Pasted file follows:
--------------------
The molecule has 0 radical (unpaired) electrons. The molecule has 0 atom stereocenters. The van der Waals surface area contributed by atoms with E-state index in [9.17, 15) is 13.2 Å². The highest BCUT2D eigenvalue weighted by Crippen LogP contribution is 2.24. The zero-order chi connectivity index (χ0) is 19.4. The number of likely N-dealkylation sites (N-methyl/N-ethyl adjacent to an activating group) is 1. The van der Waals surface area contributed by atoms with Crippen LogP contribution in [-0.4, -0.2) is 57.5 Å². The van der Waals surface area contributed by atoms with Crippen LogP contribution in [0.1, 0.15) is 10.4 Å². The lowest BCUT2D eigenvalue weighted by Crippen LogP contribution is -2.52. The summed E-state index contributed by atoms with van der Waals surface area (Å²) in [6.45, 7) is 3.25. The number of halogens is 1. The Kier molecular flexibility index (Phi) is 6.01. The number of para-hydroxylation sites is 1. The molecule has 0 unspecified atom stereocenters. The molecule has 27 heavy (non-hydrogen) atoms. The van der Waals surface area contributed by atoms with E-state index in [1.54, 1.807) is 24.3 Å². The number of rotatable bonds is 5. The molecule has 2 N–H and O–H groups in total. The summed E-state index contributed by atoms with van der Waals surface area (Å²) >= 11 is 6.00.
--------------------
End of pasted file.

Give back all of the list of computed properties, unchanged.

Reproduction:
The molecule has 0 radical (unpaired) electrons. The molecule has 0 atom stereocenters. The van der Waals surface area contributed by atoms with E-state index in [9.17, 15) is 13.2 Å². The highest BCUT2D eigenvalue weighted by Crippen LogP contribution is 2.24. The zero-order chi connectivity index (χ0) is 19.4. The number of likely N-dealkylation sites (N-methyl/N-ethyl adjacent to an activating group) is 1. The van der Waals surface area contributed by atoms with Crippen LogP contribution in [-0.4, -0.2) is 57.5 Å². The van der Waals surface area contributed by atoms with Crippen LogP contribution in [0.1, 0.15) is 10.4 Å². The lowest BCUT2D eigenvalue weighted by Crippen LogP contribution is -2.52. The summed E-state index contributed by atoms with van der Waals surface area (Å²) in [6.45, 7) is 3.25. The number of halogens is 1. The Kier molecular flexibility index (Phi) is 6.01. The number of para-hydroxylation sites is 1. The molecule has 0 unspecified atom stereocenters. The molecule has 27 heavy (non-hydrogen) atoms. The van der Waals surface area contributed by atoms with E-state index in [1.54, 1.807) is 24.3 Å². The number of rotatable bonds is 5. The molecule has 2 N–H and O–H groups in total. The summed E-state index contributed by atoms with van der Waals surface area (Å²) >= 11 is 6.00.